Insurance Coverage Exclusions for Known Loss, Prior Knowledge, and Prior Notice: Evolving Judicial Standards

Advocating Scope of the Exclusions From the Policyholder and Insurer Perspectives

A live 90-minute CLE video webinar with interactive Q&A


Tuesday, March 23, 2021

1:00pm-2:30pm EDT, 10:00am-11:30am PDT

or call 1-800-926-7926

The CLE webinar will address liability policy exclusions designed to preclude coverage for potential liabilities known to the insured when applying for coverage. The panel will provide insights into the evolving standards for how courts construe such provisions, whether such exclusions apply to innocent insureds, and the tools savvy counsel can deploy to limit client exposure.

Description

Insurance coverage is premised on the concept of fortuity--a loss that occurs by chance or accident. When an insurance company issues a policy, it insures against the risk of possible loss, not a certainty. Insurance carriers do not intend to provide coverage for a loss that has occurred, is in progress, or is substantially certain to occur. But situations inevitably arise where policyholders try to obtain insurance coverage for a prior loss.

While insurers can avoid these problems by either excluding coverage for known losses in the insuring agreement or requesting information about known losses during the application process, it is not always practicable to seek this information across all business lines. And courts continue to recognize the known-loss rule and refuse to allow insurance coverage for a loss that has already occurred.

Many courts interpreting exclusions for prior loss, or losses as to which the insured had prior notice or knowledge, have found them clear and unambiguous and adequate to support summary judgment. To cite but one example, in First Horizon Nat'l Corp. v. Houston Cas. Co., (6th Cir. July 10, 2018), the court affirmed summary judgment for the insurers where the insured bank concealed critical facts about a government investigation until the eve of settlement. The court held that the insured failed to provide timely notice of, or adequate notice of, a potential claim.

Sometimes policyholders argue that the exclusions do not apply because the insured lacked notice of the right or lacked knowledge that the facts they knew could result in a covered claim. E.g., Greene v. Westfield Ins. Co., 963 F.3d 619 (7th Cir. June 25, 2020). On the other hand, some courts have found that the prior knowledge exclusion does not apply or that issues of material fact exist that prevent the court from granting an insurer summary judgment.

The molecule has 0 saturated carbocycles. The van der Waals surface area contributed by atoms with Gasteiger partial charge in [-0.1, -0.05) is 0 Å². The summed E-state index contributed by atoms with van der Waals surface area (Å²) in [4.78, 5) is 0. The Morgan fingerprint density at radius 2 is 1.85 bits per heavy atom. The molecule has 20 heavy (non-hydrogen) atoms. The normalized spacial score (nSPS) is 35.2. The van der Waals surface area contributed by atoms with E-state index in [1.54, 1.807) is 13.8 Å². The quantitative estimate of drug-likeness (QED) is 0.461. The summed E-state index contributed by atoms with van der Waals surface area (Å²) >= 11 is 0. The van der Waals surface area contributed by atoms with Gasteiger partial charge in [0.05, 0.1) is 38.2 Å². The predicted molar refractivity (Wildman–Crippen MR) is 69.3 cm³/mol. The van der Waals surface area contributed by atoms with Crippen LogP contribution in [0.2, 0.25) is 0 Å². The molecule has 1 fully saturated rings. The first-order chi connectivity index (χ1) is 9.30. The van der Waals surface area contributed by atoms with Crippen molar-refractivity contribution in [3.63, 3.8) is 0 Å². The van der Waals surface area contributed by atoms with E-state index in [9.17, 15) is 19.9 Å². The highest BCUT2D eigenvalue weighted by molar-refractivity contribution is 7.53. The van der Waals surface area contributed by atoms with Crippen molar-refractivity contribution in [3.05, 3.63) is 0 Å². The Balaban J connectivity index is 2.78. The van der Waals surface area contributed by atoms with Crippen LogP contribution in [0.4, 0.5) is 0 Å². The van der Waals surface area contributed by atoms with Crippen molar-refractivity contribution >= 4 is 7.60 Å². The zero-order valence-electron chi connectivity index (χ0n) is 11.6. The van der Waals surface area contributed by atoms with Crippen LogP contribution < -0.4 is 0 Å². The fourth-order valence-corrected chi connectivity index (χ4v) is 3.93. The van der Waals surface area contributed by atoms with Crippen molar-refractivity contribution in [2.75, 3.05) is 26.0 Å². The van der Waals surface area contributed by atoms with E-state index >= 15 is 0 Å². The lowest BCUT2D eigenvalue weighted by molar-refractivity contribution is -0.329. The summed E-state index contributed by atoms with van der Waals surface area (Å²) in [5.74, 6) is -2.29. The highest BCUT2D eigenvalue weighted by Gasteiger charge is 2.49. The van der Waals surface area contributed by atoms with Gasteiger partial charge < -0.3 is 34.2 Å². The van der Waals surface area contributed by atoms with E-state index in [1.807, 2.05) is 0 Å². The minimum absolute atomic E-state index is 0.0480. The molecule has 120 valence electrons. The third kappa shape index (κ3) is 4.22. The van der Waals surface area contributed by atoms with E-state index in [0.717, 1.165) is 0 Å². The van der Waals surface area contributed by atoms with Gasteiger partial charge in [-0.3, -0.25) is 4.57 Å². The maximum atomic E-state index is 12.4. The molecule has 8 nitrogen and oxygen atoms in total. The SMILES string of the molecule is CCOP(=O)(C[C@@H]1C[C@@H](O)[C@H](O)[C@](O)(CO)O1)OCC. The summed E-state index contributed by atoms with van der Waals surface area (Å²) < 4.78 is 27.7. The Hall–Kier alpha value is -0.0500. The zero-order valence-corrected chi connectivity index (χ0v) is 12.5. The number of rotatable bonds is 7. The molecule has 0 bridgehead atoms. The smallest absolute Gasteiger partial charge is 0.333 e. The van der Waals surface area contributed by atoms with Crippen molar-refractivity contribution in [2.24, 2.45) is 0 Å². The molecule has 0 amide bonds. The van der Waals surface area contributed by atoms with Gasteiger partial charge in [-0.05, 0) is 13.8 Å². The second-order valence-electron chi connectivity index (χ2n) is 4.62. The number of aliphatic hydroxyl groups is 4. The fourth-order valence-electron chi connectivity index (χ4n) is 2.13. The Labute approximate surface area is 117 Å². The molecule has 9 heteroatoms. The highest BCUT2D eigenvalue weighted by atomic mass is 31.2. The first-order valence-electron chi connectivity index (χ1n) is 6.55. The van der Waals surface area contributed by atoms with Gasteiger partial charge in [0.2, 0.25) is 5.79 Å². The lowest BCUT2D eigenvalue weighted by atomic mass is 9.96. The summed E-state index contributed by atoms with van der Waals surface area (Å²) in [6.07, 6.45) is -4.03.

Listen as our panel of veteran coverage counsel discusses these exclusions and highlights their benefits and shortcomings as useful tools for both the insured and insurer to identify and manage specific categories of risk that will--or will not--be included in the underlying policy.

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Outline

  1. Introduction to prior knowledge exclusions
    1. Known loss
    2. Prior knowledge
    3. Prior notice
  2. Analysis of recent case law
  3. Best practices for limiting client exposure

Benefits

The panel will review these and other contentious questions:

  • What is the elusive key to determining the difference between known and unknown losses?
  • What is considered to be a claim that is "reasonably foreseeable"?
  • When do the insured's subjective impressions and opinions play a dispositive role?
  • When do judges find that the prior knowledge exclusion does not apply or that issues of material fact exist that prevent the court from granting an insurer summary judgment?
  • What are the most recent case law developments on the scope and applicability of these exclusions?

Faculty

Byrne, Jane
Jane M. Byrne

Partner
McDermott Will & Emery

Ms. Byrne focuses her practice on insurance litigation. She advises an array of well-known domestic and international...  |  Read More

Guyon H. Knight
Guyon H. Knight

Partner
McDermott Will & Emery

Mr. Knight represents insurers and reinsurers in high-stakes coverage and bad faith disputes across the country. He has...  |  Read More

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